Either Vision mayor Gregor Robertson or COPE's Tim Louis isn't being truthful about casino move
Often, people develop different interpretations from the same set of facts.
George W. Bush thought Iran, Iraq, and North Korea had formed some sort of axis of evil, even though the leaders of Iran and Iraq loathed one another at the time. The two countries had even fought an eight-year war.
Most of the rest of us thought that Bush was probably high on something when he included this in one of his State of the Union speeches.
Similarly, Liberal Leader Justin Trudeau and NDP Leader Tom Mulcair differ on whether marijuana should be legalized, based on the same set of facts.
And here in Vancouver, COPE's internal chair Tim Louis and Vision Vancouver mayor Gregor Robertson have issued diametrically opposed statements regarding the proposed development of a new Edgewater Casino.
Today, the Vancouver development board is dealing with an application from Paragon Holdings to develop 15-storey and 25-storey hotels over five levels of underground parking beside B.C. Place Stadium.
Paragon also wants to move the Edgewater Casino into the new development.
The proposed floorspace is 71,249 square feet for the casino, which is well below the 114,097 square feet permitted under the bylaw.
The existing Edgewater Casino has more than 30,000 square feet with 520 slot machines and more than 56 gaming tables, according to the Paragon Gaming website.
The new proposal is for 592 slot machines and 76 gaming tables. That's eight fewer slot machines than the limit.
In a statement issued earlier this month, Mayor Gregor Robertson insisted that "there will not be any expansion of gambling in the City of Vancouver while I am Mayor".
"As part of the Edgewater Casino project, we wrote into our bylaws a cap on the number of slots and tables that could be allowed at the new site," Robertson added. "This prevents any form of gambling expansion at this site in the future, and any attempt to do so would require a rezoning—which I will never support."
Today, COPE issued its own statement alleging that Robertson and Vision Vancouver had "misled the public" before the last election by leaving voters with the impression that they had halted a "mega-casino" beside B.C. Place Stadium.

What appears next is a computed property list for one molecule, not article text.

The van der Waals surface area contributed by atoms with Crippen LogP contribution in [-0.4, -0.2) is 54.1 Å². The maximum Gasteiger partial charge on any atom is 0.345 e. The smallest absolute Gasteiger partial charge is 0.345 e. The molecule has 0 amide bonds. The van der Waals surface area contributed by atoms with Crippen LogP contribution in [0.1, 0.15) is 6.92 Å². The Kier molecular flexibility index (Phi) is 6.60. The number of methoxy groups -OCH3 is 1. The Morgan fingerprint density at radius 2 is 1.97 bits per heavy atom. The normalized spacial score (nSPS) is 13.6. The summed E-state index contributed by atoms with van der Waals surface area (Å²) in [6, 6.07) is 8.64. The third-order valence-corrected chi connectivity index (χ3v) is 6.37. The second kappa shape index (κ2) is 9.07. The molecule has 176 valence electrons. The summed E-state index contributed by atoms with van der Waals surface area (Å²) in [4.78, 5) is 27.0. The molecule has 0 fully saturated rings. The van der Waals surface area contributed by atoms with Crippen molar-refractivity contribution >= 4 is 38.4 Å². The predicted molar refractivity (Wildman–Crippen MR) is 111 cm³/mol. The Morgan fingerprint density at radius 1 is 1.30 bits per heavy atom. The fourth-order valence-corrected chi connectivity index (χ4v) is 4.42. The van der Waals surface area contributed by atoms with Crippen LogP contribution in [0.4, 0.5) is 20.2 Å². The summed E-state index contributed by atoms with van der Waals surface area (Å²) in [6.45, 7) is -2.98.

“The mayor and Vision’s trick was to delay approving a greater number of slot machines and gambling tables to fill the new larger mega-casino until the building has been constructed," Louis claimed. "My guess is they’ll have a little ‘consultation’ and then approve the new machines and tables after the mega-casino is built and sitting there half-empty. This is cynical politics at its worst.”
It's the same set of facts, but Robertson and Louis have offered up completely different interpretations.
Of course, if Robertson decides to seek a Liberal nomination before the 2015 election and becomes an MP, he will have kept his promise if there's no increase in slot machines before then.
Meanwhile, Louis has a long memory when it comes to slot machines.
The introduction of the one-armed bandits at the Plaza of Nations and the expansion of gambling in Hastings Park in 2004 drove a deep wedge within COPE. That led to the creation of Vision Vancouver the following year.
That spelled the end of Louis's career as a COPE civic politician following two terms on park board and two terms on council.
Today, the Vancouver Not Vegas group called on its supporters to show up at City Hall to urge the development permit board to refer Paragon's application back to council.
Expect the discussions to last into the evening—and quite likely well into the 2014 civic election campaign.